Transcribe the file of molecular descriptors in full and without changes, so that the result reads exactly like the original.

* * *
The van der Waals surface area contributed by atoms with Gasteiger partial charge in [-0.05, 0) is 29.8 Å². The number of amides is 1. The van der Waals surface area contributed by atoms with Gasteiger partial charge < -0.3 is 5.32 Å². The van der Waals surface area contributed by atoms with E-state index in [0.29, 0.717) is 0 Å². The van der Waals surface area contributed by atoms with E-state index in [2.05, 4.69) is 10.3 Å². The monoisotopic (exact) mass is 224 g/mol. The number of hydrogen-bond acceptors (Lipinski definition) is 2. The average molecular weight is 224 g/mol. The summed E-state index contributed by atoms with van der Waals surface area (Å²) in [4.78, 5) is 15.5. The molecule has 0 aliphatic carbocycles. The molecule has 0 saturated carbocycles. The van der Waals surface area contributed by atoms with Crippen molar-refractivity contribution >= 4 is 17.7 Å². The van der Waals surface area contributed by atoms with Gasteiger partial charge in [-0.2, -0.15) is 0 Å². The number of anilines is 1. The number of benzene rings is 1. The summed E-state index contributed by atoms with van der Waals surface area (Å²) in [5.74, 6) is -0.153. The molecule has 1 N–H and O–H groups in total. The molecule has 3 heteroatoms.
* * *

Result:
The van der Waals surface area contributed by atoms with Gasteiger partial charge in [-0.05, 0) is 29.8 Å². The number of amides is 1. The van der Waals surface area contributed by atoms with Gasteiger partial charge < -0.3 is 5.32 Å². The van der Waals surface area contributed by atoms with E-state index in [0.29, 0.717) is 0 Å². The van der Waals surface area contributed by atoms with E-state index in [2.05, 4.69) is 10.3 Å². The monoisotopic (exact) mass is 224 g/mol. The number of hydrogen-bond acceptors (Lipinski definition) is 2. The average molecular weight is 224 g/mol. The summed E-state index contributed by atoms with van der Waals surface area (Å²) in [4.78, 5) is 15.5. The molecule has 0 aliphatic carbocycles. The molecule has 0 saturated carbocycles. The van der Waals surface area contributed by atoms with Crippen molar-refractivity contribution >= 4 is 17.7 Å². The van der Waals surface area contributed by atoms with Gasteiger partial charge in [-0.2, -0.15) is 0 Å². The number of anilines is 1. The number of benzene rings is 1. The summed E-state index contributed by atoms with van der Waals surface area (Å²) in [5.74, 6) is -0.153. The molecule has 1 N–H and O–H groups in total. The molecule has 3 heteroatoms.